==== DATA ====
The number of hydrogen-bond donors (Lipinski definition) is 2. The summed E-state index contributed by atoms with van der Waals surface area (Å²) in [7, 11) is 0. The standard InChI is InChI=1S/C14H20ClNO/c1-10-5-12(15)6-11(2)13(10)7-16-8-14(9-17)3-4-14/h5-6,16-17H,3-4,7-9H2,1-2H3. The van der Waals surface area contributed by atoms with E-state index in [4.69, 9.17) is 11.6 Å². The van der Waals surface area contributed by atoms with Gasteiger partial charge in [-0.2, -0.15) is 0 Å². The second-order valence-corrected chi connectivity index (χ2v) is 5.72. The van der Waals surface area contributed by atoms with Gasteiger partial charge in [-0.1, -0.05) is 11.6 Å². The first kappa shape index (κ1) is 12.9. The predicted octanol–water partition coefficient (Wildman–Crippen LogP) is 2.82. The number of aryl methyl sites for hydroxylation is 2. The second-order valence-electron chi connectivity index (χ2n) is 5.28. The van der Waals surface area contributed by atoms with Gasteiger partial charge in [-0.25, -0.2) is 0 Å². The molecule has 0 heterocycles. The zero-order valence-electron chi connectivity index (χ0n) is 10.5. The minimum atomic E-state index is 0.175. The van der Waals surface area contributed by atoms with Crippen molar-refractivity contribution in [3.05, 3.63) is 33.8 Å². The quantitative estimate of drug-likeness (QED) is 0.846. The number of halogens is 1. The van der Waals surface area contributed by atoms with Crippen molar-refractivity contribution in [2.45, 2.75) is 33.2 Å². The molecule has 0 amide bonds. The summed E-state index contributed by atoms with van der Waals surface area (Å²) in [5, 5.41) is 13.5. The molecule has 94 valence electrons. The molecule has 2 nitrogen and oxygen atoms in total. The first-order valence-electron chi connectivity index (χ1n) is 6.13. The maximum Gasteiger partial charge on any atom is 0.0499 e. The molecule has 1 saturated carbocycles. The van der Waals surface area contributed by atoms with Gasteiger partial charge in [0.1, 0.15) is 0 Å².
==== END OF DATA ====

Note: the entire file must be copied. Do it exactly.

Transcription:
The number of hydrogen-bond donors (Lipinski definition) is 2. The summed E-state index contributed by atoms with van der Waals surface area (Å²) in [7, 11) is 0. The standard InChI is InChI=1S/C14H20ClNO/c1-10-5-12(15)6-11(2)13(10)7-16-8-14(9-17)3-4-14/h5-6,16-17H,3-4,7-9H2,1-2H3. The van der Waals surface area contributed by atoms with E-state index in [4.69, 9.17) is 11.6 Å². The van der Waals surface area contributed by atoms with Gasteiger partial charge in [-0.2, -0.15) is 0 Å². The second-order valence-corrected chi connectivity index (χ2v) is 5.72. The van der Waals surface area contributed by atoms with Gasteiger partial charge in [-0.1, -0.05) is 11.6 Å². The first kappa shape index (κ1) is 12.9. The predicted octanol–water partition coefficient (Wildman–Crippen LogP) is 2.82. The number of aryl methyl sites for hydroxylation is 2. The second-order valence-electron chi connectivity index (χ2n) is 5.28. The van der Waals surface area contributed by atoms with Gasteiger partial charge in [-0.25, -0.2) is 0 Å². The molecule has 0 heterocycles. The zero-order valence-electron chi connectivity index (χ0n) is 10.5. The minimum atomic E-state index is 0.175. The van der Waals surface area contributed by atoms with Crippen molar-refractivity contribution in [3.05, 3.63) is 33.8 Å². The quantitative estimate of drug-likeness (QED) is 0.846. The number of halogens is 1. The van der Waals surface area contributed by atoms with Crippen molar-refractivity contribution in [2.45, 2.75) is 33.2 Å². The molecule has 0 amide bonds. The summed E-state index contributed by atoms with van der Waals surface area (Å²) in [5, 5.41) is 13.5. The molecule has 94 valence electrons. The molecule has 2 nitrogen and oxygen atoms in total. The first-order valence-electron chi connectivity index (χ1n) is 6.13. The maximum Gasteiger partial charge on any atom is 0.0499 e. The molecule has 1 saturated carbocycles. The van der Waals surface area contributed by atoms with Gasteiger partial charge in [0.1, 0.15) is 0 Å².